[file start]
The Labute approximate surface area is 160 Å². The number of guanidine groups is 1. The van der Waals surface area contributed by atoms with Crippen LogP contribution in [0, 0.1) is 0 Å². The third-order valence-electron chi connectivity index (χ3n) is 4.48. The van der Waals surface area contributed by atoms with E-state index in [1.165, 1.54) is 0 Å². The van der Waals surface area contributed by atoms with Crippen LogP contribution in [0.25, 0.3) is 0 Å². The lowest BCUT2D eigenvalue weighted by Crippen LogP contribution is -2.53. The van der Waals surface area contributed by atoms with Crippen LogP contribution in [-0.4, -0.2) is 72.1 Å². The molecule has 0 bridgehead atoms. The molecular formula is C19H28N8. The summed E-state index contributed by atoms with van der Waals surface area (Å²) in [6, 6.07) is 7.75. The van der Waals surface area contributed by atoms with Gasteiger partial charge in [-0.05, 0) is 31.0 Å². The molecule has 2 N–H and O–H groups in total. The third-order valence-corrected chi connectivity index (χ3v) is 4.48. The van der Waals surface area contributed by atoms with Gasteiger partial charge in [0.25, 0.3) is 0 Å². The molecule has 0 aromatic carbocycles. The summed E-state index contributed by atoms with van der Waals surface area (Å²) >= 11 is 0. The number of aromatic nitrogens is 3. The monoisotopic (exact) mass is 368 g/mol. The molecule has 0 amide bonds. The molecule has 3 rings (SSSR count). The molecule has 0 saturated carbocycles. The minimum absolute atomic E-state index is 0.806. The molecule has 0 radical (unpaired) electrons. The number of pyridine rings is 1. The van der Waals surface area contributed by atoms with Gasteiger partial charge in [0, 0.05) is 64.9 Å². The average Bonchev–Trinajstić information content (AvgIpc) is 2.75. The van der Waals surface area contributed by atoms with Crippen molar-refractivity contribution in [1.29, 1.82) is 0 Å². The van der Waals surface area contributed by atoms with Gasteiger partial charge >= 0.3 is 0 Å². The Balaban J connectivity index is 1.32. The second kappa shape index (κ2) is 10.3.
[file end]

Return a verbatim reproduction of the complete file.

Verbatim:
The Labute approximate surface area is 160 Å². The number of guanidine groups is 1. The van der Waals surface area contributed by atoms with Crippen LogP contribution in [0, 0.1) is 0 Å². The third-order valence-electron chi connectivity index (χ3n) is 4.48. The van der Waals surface area contributed by atoms with E-state index in [1.165, 1.54) is 0 Å². The van der Waals surface area contributed by atoms with Crippen LogP contribution in [0.25, 0.3) is 0 Å². The lowest BCUT2D eigenvalue weighted by Crippen LogP contribution is -2.53. The van der Waals surface area contributed by atoms with Crippen LogP contribution in [-0.4, -0.2) is 72.1 Å². The molecule has 0 bridgehead atoms. The molecular formula is C19H28N8. The summed E-state index contributed by atoms with van der Waals surface area (Å²) in [6, 6.07) is 7.75. The van der Waals surface area contributed by atoms with Gasteiger partial charge in [-0.05, 0) is 31.0 Å². The molecule has 2 N–H and O–H groups in total. The third-order valence-corrected chi connectivity index (χ3v) is 4.48. The van der Waals surface area contributed by atoms with Gasteiger partial charge in [0.25, 0.3) is 0 Å². The molecule has 0 aromatic carbocycles. The summed E-state index contributed by atoms with van der Waals surface area (Å²) >= 11 is 0. The number of aromatic nitrogens is 3. The monoisotopic (exact) mass is 368 g/mol. The molecule has 0 amide bonds. The molecule has 3 rings (SSSR count). The molecule has 0 saturated carbocycles. The minimum absolute atomic E-state index is 0.806. The molecule has 0 radical (unpaired) electrons. The number of pyridine rings is 1. The van der Waals surface area contributed by atoms with Gasteiger partial charge in [0, 0.05) is 64.9 Å². The average Bonchev–Trinajstić information content (AvgIpc) is 2.75. The van der Waals surface area contributed by atoms with Crippen molar-refractivity contribution in [1.29, 1.82) is 0 Å². The van der Waals surface area contributed by atoms with Gasteiger partial charge >= 0.3 is 0 Å². The Balaban J connectivity index is 1.32. The second kappa shape index (κ2) is 10.3.